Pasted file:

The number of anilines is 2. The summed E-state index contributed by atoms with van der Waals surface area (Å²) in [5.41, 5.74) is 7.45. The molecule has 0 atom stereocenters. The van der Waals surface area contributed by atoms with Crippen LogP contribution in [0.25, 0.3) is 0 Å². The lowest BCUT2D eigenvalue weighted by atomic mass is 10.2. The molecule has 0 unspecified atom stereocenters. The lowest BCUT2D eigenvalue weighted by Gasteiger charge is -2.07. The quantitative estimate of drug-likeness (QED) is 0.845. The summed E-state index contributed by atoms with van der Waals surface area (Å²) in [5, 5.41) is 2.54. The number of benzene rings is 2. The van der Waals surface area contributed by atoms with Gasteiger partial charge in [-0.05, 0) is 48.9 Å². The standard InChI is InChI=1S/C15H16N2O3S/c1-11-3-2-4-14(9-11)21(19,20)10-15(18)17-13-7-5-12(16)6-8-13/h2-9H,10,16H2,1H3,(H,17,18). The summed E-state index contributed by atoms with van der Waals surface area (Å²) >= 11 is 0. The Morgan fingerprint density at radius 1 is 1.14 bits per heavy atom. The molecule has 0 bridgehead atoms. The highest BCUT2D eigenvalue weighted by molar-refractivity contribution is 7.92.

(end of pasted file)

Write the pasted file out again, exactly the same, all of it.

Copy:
The number of anilines is 2. The summed E-state index contributed by atoms with van der Waals surface area (Å²) in [5.41, 5.74) is 7.45. The molecule has 0 atom stereocenters. The van der Waals surface area contributed by atoms with Crippen LogP contribution in [0.25, 0.3) is 0 Å². The lowest BCUT2D eigenvalue weighted by atomic mass is 10.2. The molecule has 0 unspecified atom stereocenters. The lowest BCUT2D eigenvalue weighted by Gasteiger charge is -2.07. The quantitative estimate of drug-likeness (QED) is 0.845. The summed E-state index contributed by atoms with van der Waals surface area (Å²) in [5, 5.41) is 2.54. The number of benzene rings is 2. The van der Waals surface area contributed by atoms with Gasteiger partial charge in [-0.05, 0) is 48.9 Å². The standard InChI is InChI=1S/C15H16N2O3S/c1-11-3-2-4-14(9-11)21(19,20)10-15(18)17-13-7-5-12(16)6-8-13/h2-9H,10,16H2,1H3,(H,17,18). The summed E-state index contributed by atoms with van der Waals surface area (Å²) >= 11 is 0. The Morgan fingerprint density at radius 1 is 1.14 bits per heavy atom. The molecule has 0 bridgehead atoms. The highest BCUT2D eigenvalue weighted by molar-refractivity contribution is 7.92.